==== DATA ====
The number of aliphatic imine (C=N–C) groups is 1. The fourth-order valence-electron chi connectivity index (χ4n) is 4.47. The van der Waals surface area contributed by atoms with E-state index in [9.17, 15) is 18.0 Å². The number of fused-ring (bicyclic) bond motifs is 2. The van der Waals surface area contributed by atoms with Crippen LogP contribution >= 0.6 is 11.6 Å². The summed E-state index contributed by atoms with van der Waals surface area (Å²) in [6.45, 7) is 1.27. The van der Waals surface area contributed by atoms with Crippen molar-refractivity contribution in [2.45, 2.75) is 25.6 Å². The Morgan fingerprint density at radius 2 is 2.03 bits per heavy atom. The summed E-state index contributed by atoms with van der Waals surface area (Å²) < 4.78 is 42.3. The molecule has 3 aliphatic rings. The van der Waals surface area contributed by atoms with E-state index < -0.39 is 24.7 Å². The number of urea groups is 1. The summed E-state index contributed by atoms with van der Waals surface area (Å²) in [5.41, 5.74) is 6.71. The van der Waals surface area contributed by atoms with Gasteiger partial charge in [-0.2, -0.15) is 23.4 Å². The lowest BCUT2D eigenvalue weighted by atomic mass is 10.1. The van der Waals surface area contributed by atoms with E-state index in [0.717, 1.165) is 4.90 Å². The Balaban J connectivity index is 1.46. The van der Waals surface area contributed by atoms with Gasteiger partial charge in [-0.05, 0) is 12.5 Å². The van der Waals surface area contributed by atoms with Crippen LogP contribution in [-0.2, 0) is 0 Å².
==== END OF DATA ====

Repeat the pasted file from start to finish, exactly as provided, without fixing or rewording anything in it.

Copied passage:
The number of aliphatic imine (C=N–C) groups is 1. The fourth-order valence-electron chi connectivity index (χ4n) is 4.47. The van der Waals surface area contributed by atoms with E-state index in [9.17, 15) is 18.0 Å². The number of fused-ring (bicyclic) bond motifs is 2. The van der Waals surface area contributed by atoms with Crippen LogP contribution >= 0.6 is 11.6 Å². The summed E-state index contributed by atoms with van der Waals surface area (Å²) in [6.45, 7) is 1.27. The van der Waals surface area contributed by atoms with Crippen molar-refractivity contribution in [2.45, 2.75) is 25.6 Å². The Morgan fingerprint density at radius 2 is 2.03 bits per heavy atom. The summed E-state index contributed by atoms with van der Waals surface area (Å²) < 4.78 is 42.3. The molecule has 3 aliphatic rings. The van der Waals surface area contributed by atoms with E-state index < -0.39 is 24.7 Å². The number of urea groups is 1. The summed E-state index contributed by atoms with van der Waals surface area (Å²) in [5.41, 5.74) is 6.71. The van der Waals surface area contributed by atoms with Gasteiger partial charge in [-0.2, -0.15) is 23.4 Å². The lowest BCUT2D eigenvalue weighted by atomic mass is 10.1. The van der Waals surface area contributed by atoms with E-state index in [0.717, 1.165) is 4.90 Å². The Balaban J connectivity index is 1.46. The van der Waals surface area contributed by atoms with Gasteiger partial charge in [-0.05, 0) is 12.5 Å². The van der Waals surface area contributed by atoms with Crippen LogP contribution in [-0.2, 0) is 0 Å².